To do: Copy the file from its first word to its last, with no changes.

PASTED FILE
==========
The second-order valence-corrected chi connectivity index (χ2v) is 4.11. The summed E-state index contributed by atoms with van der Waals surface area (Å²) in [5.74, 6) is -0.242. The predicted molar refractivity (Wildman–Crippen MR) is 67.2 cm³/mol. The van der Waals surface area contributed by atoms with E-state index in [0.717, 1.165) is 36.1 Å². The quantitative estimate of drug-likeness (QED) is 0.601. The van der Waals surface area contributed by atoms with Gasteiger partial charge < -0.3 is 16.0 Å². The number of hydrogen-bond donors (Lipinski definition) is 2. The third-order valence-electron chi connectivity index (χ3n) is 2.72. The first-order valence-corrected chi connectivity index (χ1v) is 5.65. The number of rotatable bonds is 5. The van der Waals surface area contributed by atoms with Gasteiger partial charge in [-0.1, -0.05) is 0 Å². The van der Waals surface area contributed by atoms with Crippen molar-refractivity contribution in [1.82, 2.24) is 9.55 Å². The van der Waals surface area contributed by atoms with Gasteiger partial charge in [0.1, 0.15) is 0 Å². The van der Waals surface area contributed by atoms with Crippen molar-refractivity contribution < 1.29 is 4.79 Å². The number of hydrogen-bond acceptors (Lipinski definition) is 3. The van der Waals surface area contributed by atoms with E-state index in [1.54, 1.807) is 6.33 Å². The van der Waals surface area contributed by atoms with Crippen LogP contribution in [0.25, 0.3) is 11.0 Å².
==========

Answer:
The second-order valence-corrected chi connectivity index (χ2v) is 4.11. The summed E-state index contributed by atoms with van der Waals surface area (Å²) in [5.74, 6) is -0.242. The predicted molar refractivity (Wildman–Crippen MR) is 67.2 cm³/mol. The van der Waals surface area contributed by atoms with E-state index in [0.717, 1.165) is 36.1 Å². The quantitative estimate of drug-likeness (QED) is 0.601. The van der Waals surface area contributed by atoms with Gasteiger partial charge < -0.3 is 16.0 Å². The number of hydrogen-bond donors (Lipinski definition) is 2. The third-order valence-electron chi connectivity index (χ3n) is 2.72. The first-order valence-corrected chi connectivity index (χ1v) is 5.65. The number of rotatable bonds is 5. The van der Waals surface area contributed by atoms with Gasteiger partial charge in [-0.1, -0.05) is 0 Å². The van der Waals surface area contributed by atoms with Crippen molar-refractivity contribution in [1.82, 2.24) is 9.55 Å². The van der Waals surface area contributed by atoms with Gasteiger partial charge in [0.1, 0.15) is 0 Å². The van der Waals surface area contributed by atoms with Crippen molar-refractivity contribution < 1.29 is 4.79 Å². The number of hydrogen-bond acceptors (Lipinski definition) is 3. The van der Waals surface area contributed by atoms with E-state index in [1.54, 1.807) is 6.33 Å². The van der Waals surface area contributed by atoms with Crippen LogP contribution in [0.25, 0.3) is 11.0 Å².